The Battle of Steep Hill, 1859

We had rigged up the bicycles with old bedding, twine, saddles. We even named them—Red Thunder, Papa Wheelie—and kept them in the stables where the real cavalry lived prior to that winter. We intended to ride down Steep Hill toward Leaky Lake and surprise the enemy where they camped.

“Surrender,” our women encouraged. “They look just like bicycles.”

Our real horses were dead. “Nonsense, women,” we replied.

“The enemy is bigger, stronger, and more handsome. You cannot win.”

“But our spirit,” we said, “the enemy can never account for our spirit.”

“Son of a mother,” our women said.

The enemy outnumbered us by the thousands. They had better artillery, more experienced warriors, and a cavalry their soldiers would not have to peddle into battle. But one thing they had not—they had not our spirit.

“They have not our spirit!” Captain Hastings reminded us each morning from atop his steed, Rolling Hurricane. He wasn’t really a Captain. All the Captains and Lieutenants were dead. He just had more bullets leftover than the rest of us so we let him be Captain. Many of us didn’t have bullets. We were told to aim our moldy weapons at the enemy and imitate gunfire as we peddled by them. “They have cleaner uniforms, real horses, more bullets. But they have not our spirit!”

Our spirit was strong and our calves were toned. We saddled up at dawn and coasted down Steep Hill a little faster than we hoped. We had never practiced on the actual hill. It was way too steep and dangerous. Some of us without brakes were doing 40 mph by the time we hit the enemy’s camp, ending up in Leaky Lake without firing a shot. Those of us without bullets riddled the enemy with imaginary gunfire—"M-rat-at-at-at-at!" We lofted imaginary bombs—"Kaplowey!"—as we peddled our faux horses in circles. When the enemy finished laughing—thousands of troops howling until their bellies ached—they issued us the beating of our lives. It was a comprehensive beating, as sound and unforgettable as any in history.

Our spirit wavered slightly.

Then they woke the soldiers who missed our first attack. They made us go back up the hill and attack them again, this time while our women watched. “Again!” they cried, and we would walk our “horses” up Steep Hill for another go, and they would laugh and hoot and smack our faces. When they tired of that, they made us watch as they disemboweled Captain Hastings for refusing to pledge allegiance to their cause. After that, we nearly fell over one another bowing and pledging allegiance. We even sang mean folk songs about ourselves and rode around their campfire to entertain them while they drank our wine and danced with our women.

It just wasn’t our day.

- - -

Gator Fever, 2004

Our opponent, the Knights, had a 37-game winning streak and three players recruited by Division I colleges. What they didn’t have was a coach who had drunkenly driven his car into a Dairy Queen the night before—with two underage cheerleaders in the backseat.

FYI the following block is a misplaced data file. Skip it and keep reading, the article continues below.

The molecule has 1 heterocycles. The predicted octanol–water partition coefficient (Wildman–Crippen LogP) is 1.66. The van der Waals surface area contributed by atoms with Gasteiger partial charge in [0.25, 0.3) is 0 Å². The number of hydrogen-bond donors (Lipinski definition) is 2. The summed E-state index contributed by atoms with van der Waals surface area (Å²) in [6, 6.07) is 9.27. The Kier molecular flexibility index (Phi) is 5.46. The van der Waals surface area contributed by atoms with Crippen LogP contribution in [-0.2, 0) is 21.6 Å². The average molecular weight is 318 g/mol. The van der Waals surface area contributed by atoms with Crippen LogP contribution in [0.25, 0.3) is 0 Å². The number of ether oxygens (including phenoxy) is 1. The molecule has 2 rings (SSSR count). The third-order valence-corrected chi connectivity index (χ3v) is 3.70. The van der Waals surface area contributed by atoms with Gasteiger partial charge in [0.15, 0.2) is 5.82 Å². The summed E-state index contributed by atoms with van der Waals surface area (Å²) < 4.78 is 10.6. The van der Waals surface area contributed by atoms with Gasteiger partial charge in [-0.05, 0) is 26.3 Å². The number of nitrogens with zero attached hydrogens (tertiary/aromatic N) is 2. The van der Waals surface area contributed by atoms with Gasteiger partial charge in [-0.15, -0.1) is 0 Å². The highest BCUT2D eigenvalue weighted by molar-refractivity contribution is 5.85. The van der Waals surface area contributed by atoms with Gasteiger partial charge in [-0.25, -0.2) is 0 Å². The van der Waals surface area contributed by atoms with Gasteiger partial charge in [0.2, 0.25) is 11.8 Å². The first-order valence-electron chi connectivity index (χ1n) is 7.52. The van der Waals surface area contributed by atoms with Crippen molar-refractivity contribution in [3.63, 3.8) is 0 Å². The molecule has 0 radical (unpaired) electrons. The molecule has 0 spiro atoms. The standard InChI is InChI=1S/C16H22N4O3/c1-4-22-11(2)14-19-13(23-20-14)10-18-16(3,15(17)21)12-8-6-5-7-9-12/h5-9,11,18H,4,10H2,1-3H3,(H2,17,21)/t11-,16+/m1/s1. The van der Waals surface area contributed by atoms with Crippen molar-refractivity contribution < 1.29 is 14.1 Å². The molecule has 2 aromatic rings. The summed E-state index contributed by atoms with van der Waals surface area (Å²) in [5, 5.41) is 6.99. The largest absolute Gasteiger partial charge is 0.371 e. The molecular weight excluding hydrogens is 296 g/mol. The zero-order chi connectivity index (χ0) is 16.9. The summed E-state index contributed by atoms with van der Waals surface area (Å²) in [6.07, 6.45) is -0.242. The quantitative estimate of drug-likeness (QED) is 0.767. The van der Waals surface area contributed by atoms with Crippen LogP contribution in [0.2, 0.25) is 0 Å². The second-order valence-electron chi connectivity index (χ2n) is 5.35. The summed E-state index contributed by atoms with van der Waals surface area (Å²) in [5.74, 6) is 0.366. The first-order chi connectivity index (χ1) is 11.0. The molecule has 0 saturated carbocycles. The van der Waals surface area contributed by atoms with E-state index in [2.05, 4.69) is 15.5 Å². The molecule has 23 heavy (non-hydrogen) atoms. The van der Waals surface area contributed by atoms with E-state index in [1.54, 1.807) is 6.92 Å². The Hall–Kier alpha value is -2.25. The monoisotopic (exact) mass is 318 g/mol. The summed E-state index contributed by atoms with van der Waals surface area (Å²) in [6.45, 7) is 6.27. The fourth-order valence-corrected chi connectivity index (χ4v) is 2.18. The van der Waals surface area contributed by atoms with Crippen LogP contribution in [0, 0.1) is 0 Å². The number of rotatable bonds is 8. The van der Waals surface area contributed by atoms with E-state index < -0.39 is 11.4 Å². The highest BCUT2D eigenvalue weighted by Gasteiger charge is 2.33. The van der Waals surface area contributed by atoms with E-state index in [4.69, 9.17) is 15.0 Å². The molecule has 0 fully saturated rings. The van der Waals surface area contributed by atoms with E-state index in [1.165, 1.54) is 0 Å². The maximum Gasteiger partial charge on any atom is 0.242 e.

Despite that, Coach Dixon still managed to write a pep talk for us from his jail cell. Assistant coach Humphrey read it to us in the locker room before the game.

“Gators, regardless of tonight’s outcome—win, lose, or draw—I’ll still be…” Coach Dixon wrote, “fucked.”

The Knights’ starting five were a combined 38 inches taller than our starting five, and they averaged 30 points more a game. Still, no one could devise a statistic that could accurately describe what Coach Dixon meant to us. He taught us the game of basketball. He purchased us beer. He organized the annual Gator Bowl-a-Thon and made our parents and faculty believe the proceeds were for sending us to basketball camp, when in fact they were for the rented bus we rode to Myrtle Beach for Spring Break. Our greatest memories of high school came from living on that bus for two weeks while Coach Dixon shagged and drank his way through each and every cent of the Bowl-a-Thon funds.

We came at the Knights with everything we had. By halftime we were losing by 49. By the fourth quarter, their third-string players were wowing our fans with Globetrotter-style tricks. They even put in their severely autistic team manager, who had never played in a game before, and he proceeded to rain down three-pointer after three-pointer.

Throughout the game, the Knights taunted us with clever and accurate insults, which forced us to examine the mockery we were making of ourselves and our parents, not to mention the game of basketball. And we wept. The referees warned us to stop weeping, but that just made our weeping louder and more pronounced. A video of us with tears streaming down our faces down onto our short shorts ended up on SportsCenter during a report about the Knight’s team manager’s inspiring story.

Afterward, our fans thanked the Knights for giving us such a thorough drubbing. Then their players took our girlfriends out for pizza. Later we heard they had sex with them.

It just wasn’t our day.